In a statement read by Séanna Breathnach, the organisation stated that it had instructed its members to dump all weapons and not to engage in "any other activities whatsoever" apart from assisting "the development of purely political and democratic programmes through exclusively peaceful means". Furthermore, the organisation authorised its representatives to engage immediately with the Independent International Commission on Decommissioning (IICD) to verifiably put its arms beyond use "in a way which will further enhance public confidence and to conclude this as quickly as possible".[65]

This is not the first time that organisations styling themselves IRA have issued orders to dump arms.[69] After its defeat in the Irish Civil War in 1924 and at the end of its unsuccessful Border Campaign in 1962, the IRA Army Council issued similar orders. However, this is the first time in Irish republicanism that any organisation has voluntarily decided to dispose of its arms.[70] Some authors, like Patrick McCarthy, Peter Taylor and Brendan O'Brien concluded that, unlike previous IRA campaigns, the provisionals were not defeated.[71][72][73]

On 25 September 2005, international weapons inspectors supervised the full disarmament of the IRA, a long-sought goal of Northern Ireland's peace process. The office of IICD Chairman John de Chastelain, a retired Canadian general who oversaw the weapons' decommissioning at secret locations, released details regarding the scrapping of many tons of IRA weaponry at a news conference in Belfast on 26 September. He said the arms had been "put beyond use" and that they were "satisfied that the arms decommissioned represent the totality of the IRA's arsenal."

The IRA permitted two independent witnesses, including a Methodist minister, Rev. Harold Good, and Father Alec Reid, a Roman Catholic priest close to Sinn Féin leader Gerry Adams, to view the secret disarmament work.[74] Ian Paisley, the leader of the Democratic Unionist Party (DUP), complained that since the witnesses were appointed by the IRA themselves, rather than being appointed by the British or Irish governments, they therefore could not be said to be unbiased witnesses to the decommissioning. Nationalists and Catholics viewed his comments as reflecting his refusal to support devolution in Northern Ireland with Catholics in power.[75]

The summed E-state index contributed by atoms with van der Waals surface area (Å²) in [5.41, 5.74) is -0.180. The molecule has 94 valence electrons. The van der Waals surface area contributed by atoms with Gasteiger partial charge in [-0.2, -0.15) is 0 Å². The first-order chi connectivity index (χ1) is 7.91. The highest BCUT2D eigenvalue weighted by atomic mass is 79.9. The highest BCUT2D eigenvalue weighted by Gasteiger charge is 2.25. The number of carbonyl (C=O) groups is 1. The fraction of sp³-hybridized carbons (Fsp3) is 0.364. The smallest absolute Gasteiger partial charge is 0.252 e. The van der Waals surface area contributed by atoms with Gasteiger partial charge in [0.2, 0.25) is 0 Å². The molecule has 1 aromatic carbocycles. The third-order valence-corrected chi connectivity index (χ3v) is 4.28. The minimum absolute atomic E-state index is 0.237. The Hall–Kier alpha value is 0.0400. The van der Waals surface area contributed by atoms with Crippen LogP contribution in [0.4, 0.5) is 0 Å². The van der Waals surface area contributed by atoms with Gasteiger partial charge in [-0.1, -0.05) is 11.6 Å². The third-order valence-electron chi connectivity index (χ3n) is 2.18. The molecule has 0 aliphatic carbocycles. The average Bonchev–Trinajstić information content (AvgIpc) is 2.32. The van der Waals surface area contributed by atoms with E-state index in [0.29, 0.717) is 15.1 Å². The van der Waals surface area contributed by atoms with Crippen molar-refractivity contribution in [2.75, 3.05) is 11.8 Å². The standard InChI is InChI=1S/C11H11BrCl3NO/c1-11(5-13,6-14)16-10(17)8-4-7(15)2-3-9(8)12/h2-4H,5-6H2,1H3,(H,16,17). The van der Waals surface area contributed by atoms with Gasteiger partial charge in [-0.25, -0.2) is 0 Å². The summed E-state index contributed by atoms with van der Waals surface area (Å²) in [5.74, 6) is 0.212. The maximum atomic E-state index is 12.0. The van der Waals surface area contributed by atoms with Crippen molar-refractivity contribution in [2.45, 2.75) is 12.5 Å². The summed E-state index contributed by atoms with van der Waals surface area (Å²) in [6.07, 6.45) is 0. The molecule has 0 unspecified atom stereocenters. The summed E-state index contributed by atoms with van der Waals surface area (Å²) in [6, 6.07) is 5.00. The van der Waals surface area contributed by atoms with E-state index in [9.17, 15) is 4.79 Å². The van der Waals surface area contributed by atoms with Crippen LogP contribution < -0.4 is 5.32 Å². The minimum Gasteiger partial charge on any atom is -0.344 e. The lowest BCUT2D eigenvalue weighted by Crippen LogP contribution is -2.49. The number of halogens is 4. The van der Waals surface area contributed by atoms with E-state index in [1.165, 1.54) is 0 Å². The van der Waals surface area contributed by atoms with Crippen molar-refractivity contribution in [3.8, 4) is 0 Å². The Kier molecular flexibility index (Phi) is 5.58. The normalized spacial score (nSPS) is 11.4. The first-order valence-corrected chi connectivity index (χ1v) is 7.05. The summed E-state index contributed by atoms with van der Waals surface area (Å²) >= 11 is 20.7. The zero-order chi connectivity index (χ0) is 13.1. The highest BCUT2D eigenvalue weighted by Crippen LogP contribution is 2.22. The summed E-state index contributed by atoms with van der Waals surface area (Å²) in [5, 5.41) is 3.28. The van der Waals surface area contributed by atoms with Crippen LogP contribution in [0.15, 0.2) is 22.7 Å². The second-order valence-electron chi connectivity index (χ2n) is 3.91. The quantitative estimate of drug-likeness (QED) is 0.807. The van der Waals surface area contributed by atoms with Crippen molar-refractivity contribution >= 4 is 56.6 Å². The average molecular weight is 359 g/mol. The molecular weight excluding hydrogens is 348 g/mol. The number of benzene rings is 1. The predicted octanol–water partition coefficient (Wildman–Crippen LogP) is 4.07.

In 2011 Sinn Féin President Gerry Adams said: "The war is over. The IRA is gone. The IRA embraced, facilitated and supported the peace process. When a democratic and peaceful alternative to armed struggle was created the IRA left the stage."[76]

Continuing activities of IRA members[]

The 10th report published in April 2006 from the Independent Monitoring Commission (IMC), an organisation monitoring activity by paramilitary groups on behalf of the British and Irish governments, prefaced its remarks about IRA activity by commenting that the IRA leadership has committed itself to following a peaceful path and that in the last three months this process has involved the further dismantling of the IRA as a military structure.

The report commented that there was no paramilitary or violent activity sanctioned by the leadership; there is a substantial erosion in the IRA's capacity to return to a military campaign; and, that the IRA had no intentions of returning to violence.[77] However the IMC report also noted that following decommissioning, the IRA still retained a considerable amount of weaponry beyond what was needed for self-defence.[78]

The IMC has come in for criticism (mainly by republicans) as having been set up outside the terms of the Good Friday Agreement as a sop to Unionism. Sinn Féin MP Conor Murphy stated that the IMC was established outside and in breach of the terms of the Good Friday Agreement and that it is politically biased, and had an anti-Sinn Féin agenda.[79]

On 4 October 2006, the IMC ruled that the IRA were no longer a threat.[80]

In late 2008, the The Sunday Times quoted a senior Garda intelligence officer as saying that "the IRA had recruited in recent years, still held arms despite apparently decommissioning the lot, and was being maintained in 'shadow form.'" The Gardaí also said that the IRA was still capable of carrying out attacks.[78][81] A senior member of the PSNI, Assistant Chief Constable Peter Sheridan, said that it was unlikely that the IRA would disband in the foreseeable future.[82]

At the end of March 2010, SDLP MLA Dominic Bradley said that the IRA were still active and that they had been responsible for a number of incidents in his constituency including a punishment shooting and an armed robbery during which a shot was fired.[83]

In August 2010, the 32 County Sovereignty Movement, the Republican Network for Unity and the UPRG, claimed that the IRA were responsible for a shooting incident in the Gobnascale area of Derry. It is claimed that up to 20 masked men, some armed with handguns, attacked a group of teenagers who were engaging in anti-social behaviour at an interface area. A number of the teenagers were attacked and shots were fired into the air. The men are then reported to have removed their masks when the PSNI arrived and were subsequently identified as members of the Republican Movement. Sinn Féin denied the IRA were involved.[84][85][86]